A new report by the FTC says videogames continue to enjoy a higher level of age rating compliance than music or movies, but notes that “emerging technologies” like mobile gaming are going to present new challenges that the industry must address in order to protect children from inappropriate content.
Echoing the findings of previous FTC surveys, the new report says videogame retailers topped their movie and music counterparts when it came to enforcing age ratings, with an overall “denial rate” of 80 percent. Movie theaters managed a respectable second place with a denial rate of 72 percent, while music retailers pulled up in a very distant third, with a brutal 30 percent denial rate. The report also found that the videogame industry shows a “high degree of compliance” with its marketing and advertising rules, although it criticized those rules for allowing game companies to advertise on websites and television shows aimed primarily at children.
“The game industry’s 45 percent youth audience standard for print and internet advertising obviously allowed marketers to advertise in magazines and on websites with large youth audiences, but it compares favorably to the other industries, which haven’t adopted such standards,” FTC Chairman Jon Leibowitz said in a statement.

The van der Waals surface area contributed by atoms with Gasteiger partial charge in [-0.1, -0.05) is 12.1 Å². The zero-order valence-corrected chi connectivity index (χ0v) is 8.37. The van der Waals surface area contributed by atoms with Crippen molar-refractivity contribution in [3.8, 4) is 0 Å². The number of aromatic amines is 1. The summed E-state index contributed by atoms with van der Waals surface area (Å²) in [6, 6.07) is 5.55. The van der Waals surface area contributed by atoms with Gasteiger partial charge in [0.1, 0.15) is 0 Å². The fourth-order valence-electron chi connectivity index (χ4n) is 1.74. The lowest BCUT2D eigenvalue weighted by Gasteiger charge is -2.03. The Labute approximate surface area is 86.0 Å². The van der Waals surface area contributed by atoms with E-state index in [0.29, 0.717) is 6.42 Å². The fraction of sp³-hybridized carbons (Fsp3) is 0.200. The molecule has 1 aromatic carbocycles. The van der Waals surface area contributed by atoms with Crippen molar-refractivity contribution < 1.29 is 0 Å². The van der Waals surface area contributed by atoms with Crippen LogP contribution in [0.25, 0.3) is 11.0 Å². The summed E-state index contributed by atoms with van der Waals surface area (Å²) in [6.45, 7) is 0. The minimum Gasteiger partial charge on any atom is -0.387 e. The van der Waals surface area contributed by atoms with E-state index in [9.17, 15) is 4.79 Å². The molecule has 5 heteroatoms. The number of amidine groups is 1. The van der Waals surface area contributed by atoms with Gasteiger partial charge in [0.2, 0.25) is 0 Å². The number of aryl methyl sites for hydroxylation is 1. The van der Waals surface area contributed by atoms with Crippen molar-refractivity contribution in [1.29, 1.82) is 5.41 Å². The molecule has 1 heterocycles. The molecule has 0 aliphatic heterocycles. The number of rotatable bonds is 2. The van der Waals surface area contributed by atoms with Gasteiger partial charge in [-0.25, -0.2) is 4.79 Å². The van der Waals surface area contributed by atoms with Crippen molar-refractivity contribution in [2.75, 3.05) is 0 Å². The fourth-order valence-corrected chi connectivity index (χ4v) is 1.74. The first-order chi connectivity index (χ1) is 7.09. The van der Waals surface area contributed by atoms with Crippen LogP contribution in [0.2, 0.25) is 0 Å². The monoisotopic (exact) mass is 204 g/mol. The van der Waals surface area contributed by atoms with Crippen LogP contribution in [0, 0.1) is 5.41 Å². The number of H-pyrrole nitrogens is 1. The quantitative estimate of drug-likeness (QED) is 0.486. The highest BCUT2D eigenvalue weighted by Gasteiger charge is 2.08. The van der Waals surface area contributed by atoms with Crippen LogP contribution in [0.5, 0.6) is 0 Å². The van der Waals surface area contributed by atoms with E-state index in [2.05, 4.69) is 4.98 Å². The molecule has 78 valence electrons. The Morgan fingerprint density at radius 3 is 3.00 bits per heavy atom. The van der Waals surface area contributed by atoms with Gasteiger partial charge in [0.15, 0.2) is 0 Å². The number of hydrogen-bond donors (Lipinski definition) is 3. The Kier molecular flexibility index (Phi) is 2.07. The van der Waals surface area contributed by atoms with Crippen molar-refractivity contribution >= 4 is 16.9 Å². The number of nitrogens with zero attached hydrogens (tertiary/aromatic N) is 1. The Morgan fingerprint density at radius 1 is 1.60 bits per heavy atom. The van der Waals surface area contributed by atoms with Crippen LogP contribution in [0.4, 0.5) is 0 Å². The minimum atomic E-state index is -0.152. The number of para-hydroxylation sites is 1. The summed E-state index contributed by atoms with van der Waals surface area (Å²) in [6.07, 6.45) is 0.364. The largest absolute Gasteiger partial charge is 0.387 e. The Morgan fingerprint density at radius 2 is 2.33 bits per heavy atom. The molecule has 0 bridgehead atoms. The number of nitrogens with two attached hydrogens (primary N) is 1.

In fact, while Leibowitz warned that “it will be particularly important to address the challenges presented by emerging technologies… that are quickly changing the ways that children access entertainment,” most of the FTC’s criticism is aimed primarily at the movie and music industries. The music industry in particular comes under fire for its half-hearted use of Parental Advisory labels and low rates of compliance with age ratings at retail, while the movie industry takes heat for the growing popularity of “unrated” DVD releases, often hyped by studios, which do not adequately warn parents that they may contain additional violent or adult content.
The report calls for a more prominent display of rating labels on videogames and says the industry will need to adapt to address issues created by online mobile gaming and gift cards that allow children to bypass retail-level age restrictions. Overall, however, it strikes a very positive note on the videogame industry’s efforts to ensure that children aren’t exposed to inappropriate material. “Mobile entertainment may be less familiar to parents – and more difficult for them to supervise – but industry self-regulatory programs must keep up with these business models if they are to work,” Leibowitz said. “With the urging of the Commission, I am confident they will.”